The general had found his way home without the help of a parade or fanfare. His victories had taken the desire for celebration out of him anyways. There was no drinking or dancing when the fighting stopped. He just simply turned and began his exodus home.
His feet shuffled down his street as he took note of the small changes in his neighbor’s dwellings; praying that his own house had been spared. When he arrived he discovered a new fence. He had always promised to build one himself, but the war had finally given him a worthwhile excuse. It was a plain construct. A humble barrier to all who weren’t inside when it was finished.
The gate swung gracefully as he pushed his way in. The few steps leading to his door felt like the many battles that would always have a place in his mind. He reached for the knob once he finished climbing, it turned with a resistance he didn’t remember. Once inside he was greeted by the silence of his friends and family.
Their faces were painted with disdain and embarrassment. His wife, whose face he saw in the swirling fog of war, stared at her hands. His brother, who was now burdened with his own last name, pierced the general’s chest with his eyes in a way no sabre or bullet had dared to do. Neither his mother nor father had made it to the reception. The friends who he had lived through a childhood with, ignored him entirely. They couldn’t even bring themselves to hate him.
“I’m home.” The general said.
“Yes, but you couldn’t bother to wash up first?”
His arms were still decorated with ribbons of dried blood and his hair prematurely white with ash.
“I won.” The general said.
“Yes, while your fellow soldiers did not. At least they had the decency to fight on the right field.”
It was true. The general had achieved all his glory in a land that was not at war. He didn’t remember when he realized his kills were built upon a mistake. Nor did he remember when he chose to continue the bloodshed or if he even chose at all.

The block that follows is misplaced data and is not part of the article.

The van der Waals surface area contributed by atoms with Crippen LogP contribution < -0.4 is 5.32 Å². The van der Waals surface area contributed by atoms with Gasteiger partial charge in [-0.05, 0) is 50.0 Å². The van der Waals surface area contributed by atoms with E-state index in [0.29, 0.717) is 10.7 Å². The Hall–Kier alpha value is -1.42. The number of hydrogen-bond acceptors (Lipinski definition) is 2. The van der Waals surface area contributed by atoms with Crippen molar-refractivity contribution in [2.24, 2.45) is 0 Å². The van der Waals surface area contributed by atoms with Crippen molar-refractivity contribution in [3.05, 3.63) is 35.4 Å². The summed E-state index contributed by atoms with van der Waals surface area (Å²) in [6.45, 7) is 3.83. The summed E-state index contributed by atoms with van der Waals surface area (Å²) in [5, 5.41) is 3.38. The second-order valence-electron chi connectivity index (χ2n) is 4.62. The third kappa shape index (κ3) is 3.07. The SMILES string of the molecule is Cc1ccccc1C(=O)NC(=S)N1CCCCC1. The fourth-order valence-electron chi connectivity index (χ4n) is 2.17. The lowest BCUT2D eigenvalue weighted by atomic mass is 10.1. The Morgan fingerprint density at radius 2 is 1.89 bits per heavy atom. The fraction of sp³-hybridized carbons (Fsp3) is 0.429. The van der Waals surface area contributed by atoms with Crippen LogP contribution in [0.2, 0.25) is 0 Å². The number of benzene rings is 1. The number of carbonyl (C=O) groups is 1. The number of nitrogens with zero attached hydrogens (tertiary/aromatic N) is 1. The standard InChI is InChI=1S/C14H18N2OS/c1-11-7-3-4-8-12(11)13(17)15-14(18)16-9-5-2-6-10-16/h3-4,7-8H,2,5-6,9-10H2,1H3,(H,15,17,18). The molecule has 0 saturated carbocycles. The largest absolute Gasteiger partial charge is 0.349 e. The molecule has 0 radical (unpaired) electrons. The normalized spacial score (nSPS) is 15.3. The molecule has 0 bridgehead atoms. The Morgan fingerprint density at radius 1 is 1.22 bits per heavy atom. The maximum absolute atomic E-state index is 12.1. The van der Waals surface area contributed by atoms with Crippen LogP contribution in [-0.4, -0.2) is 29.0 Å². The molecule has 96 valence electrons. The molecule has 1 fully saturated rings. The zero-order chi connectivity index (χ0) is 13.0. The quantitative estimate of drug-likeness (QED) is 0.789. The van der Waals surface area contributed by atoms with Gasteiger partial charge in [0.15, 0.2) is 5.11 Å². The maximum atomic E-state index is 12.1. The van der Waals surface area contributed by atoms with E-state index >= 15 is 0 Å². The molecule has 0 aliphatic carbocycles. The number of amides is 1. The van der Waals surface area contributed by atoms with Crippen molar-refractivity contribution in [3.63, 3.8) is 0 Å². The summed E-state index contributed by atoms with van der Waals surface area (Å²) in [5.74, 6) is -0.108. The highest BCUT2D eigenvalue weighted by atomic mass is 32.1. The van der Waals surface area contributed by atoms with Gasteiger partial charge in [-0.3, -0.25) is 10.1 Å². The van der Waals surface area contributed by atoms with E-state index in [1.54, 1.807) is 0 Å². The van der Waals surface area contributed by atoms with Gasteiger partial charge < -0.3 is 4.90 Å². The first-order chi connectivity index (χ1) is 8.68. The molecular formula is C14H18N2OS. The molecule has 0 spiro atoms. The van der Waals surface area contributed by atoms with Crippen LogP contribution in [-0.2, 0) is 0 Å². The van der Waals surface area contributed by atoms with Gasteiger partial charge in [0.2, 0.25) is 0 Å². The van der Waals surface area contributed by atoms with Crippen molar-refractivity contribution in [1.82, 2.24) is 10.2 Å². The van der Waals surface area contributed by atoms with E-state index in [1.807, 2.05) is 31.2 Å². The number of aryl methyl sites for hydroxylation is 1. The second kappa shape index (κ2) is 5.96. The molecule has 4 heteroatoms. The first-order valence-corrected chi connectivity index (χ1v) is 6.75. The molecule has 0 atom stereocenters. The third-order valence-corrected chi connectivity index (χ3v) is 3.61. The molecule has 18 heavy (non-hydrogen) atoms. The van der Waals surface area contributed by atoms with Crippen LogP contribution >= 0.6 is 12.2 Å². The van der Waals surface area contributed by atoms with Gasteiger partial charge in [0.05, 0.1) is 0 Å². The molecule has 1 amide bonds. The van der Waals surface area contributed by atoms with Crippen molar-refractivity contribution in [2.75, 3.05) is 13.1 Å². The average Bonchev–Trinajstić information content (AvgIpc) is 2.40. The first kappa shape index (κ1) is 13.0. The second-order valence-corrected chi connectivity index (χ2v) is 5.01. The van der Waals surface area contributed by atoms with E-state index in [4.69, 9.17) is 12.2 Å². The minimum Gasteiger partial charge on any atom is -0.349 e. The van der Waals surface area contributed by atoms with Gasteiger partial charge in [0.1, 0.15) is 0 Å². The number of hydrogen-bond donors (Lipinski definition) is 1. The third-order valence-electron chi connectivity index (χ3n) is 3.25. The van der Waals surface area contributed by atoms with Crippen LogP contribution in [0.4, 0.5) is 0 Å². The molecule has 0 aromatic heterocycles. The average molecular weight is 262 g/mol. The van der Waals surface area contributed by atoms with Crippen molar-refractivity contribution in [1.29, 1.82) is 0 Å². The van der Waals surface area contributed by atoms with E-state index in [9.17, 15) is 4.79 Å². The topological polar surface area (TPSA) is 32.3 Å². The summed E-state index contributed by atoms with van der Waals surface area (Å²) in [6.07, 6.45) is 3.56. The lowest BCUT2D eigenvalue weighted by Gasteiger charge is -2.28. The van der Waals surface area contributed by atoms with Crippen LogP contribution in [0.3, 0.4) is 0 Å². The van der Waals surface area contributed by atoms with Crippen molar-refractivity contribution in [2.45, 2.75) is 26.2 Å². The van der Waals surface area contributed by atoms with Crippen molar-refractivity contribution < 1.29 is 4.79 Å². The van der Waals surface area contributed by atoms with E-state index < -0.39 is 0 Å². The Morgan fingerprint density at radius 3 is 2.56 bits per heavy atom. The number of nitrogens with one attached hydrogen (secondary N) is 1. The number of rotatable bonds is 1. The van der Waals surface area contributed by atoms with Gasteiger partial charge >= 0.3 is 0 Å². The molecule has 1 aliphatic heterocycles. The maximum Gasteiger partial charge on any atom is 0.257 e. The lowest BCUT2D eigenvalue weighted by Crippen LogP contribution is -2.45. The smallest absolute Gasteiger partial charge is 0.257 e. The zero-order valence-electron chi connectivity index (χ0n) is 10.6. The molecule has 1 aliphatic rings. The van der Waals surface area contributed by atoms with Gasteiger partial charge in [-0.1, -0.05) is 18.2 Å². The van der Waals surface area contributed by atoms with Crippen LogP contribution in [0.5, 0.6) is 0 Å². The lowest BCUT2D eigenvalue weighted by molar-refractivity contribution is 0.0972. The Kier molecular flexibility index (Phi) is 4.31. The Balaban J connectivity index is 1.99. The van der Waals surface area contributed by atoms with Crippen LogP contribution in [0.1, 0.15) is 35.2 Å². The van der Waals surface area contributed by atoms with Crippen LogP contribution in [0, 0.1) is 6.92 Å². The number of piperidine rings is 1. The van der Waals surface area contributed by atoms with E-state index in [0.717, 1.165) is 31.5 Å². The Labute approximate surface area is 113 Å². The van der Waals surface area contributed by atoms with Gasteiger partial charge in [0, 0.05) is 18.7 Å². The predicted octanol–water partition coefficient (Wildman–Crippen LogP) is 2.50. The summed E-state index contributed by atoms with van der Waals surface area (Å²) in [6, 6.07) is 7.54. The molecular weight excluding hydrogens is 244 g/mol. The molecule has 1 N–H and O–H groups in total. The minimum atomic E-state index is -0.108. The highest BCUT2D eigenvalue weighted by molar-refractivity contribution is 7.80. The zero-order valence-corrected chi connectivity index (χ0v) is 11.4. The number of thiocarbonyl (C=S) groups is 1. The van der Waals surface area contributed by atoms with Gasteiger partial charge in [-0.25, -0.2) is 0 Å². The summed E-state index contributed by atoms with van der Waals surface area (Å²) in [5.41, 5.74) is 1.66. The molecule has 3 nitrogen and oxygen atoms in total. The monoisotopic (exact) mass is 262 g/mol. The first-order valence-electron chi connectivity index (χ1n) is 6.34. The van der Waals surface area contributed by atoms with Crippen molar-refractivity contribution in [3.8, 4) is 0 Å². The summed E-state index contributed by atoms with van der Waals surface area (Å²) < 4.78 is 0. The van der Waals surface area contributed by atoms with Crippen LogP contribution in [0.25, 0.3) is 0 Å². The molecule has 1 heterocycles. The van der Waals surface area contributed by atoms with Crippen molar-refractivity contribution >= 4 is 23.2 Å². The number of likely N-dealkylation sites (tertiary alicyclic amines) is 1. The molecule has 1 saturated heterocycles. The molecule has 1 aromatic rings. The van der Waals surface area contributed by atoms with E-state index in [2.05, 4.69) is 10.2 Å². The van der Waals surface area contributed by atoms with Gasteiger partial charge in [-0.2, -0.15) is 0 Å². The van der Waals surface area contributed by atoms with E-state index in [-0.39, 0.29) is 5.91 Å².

“I fought as hard and as bravely as I could.” The general said.
“Yes, but does that mean you deserve to live amongst us again?”
He knew that he had become a creature, an entity designed for nightmares, trapped in a fighter’s skin. He moved through the frays and the skirmishes like a ghost trying to rip others into the void. It was only when he had given up his gun did his feet become sluggish.
They turned from the general in a single motion. On their necks he saw his mistakes seeping through the small creases of their necks. He had strayed from them for too long. Wasting the days with wars that should never have been waged. The gap he had dug was too large to be filled. His absence had defined their life. He couldn’t alter it again. For the first time in his life, he was able to recognize that it simply wasn’t fair.
The general turned from his friends and family. He hoped that if one of them played the role of Lot’s Wife, there would be no salt. Not even from tears. He made his way outside and stood in the middle of his street. He looked down to where his disgrace remained, smoldering in the wind. He couldn’t go back there. Then he looked to where he should’ve gone so many weeks before. He could rectify it all and join the ranks of those fighting correctly. But he had not earned that reprieve.
He stood in that street until the sun vanished and the sky filled with tiny fires. He took one more look to each of his sides, remembered why he couldn’t go down either and decided on what he had to do. The general pulled his sword and tossed it into the air. As it tumbled through the air it caught each stars reflection briefly. It make a horrific noise as it crashed to the ground. The blade held strong as it came to a rest. He looked down at his blade. There was a single star sitting peacefully at the edge, that had ended so many journeys.
The general smiled and followed that star. He wondered what new fight awaited him, but he did not fear it, because he had left his weapons behind.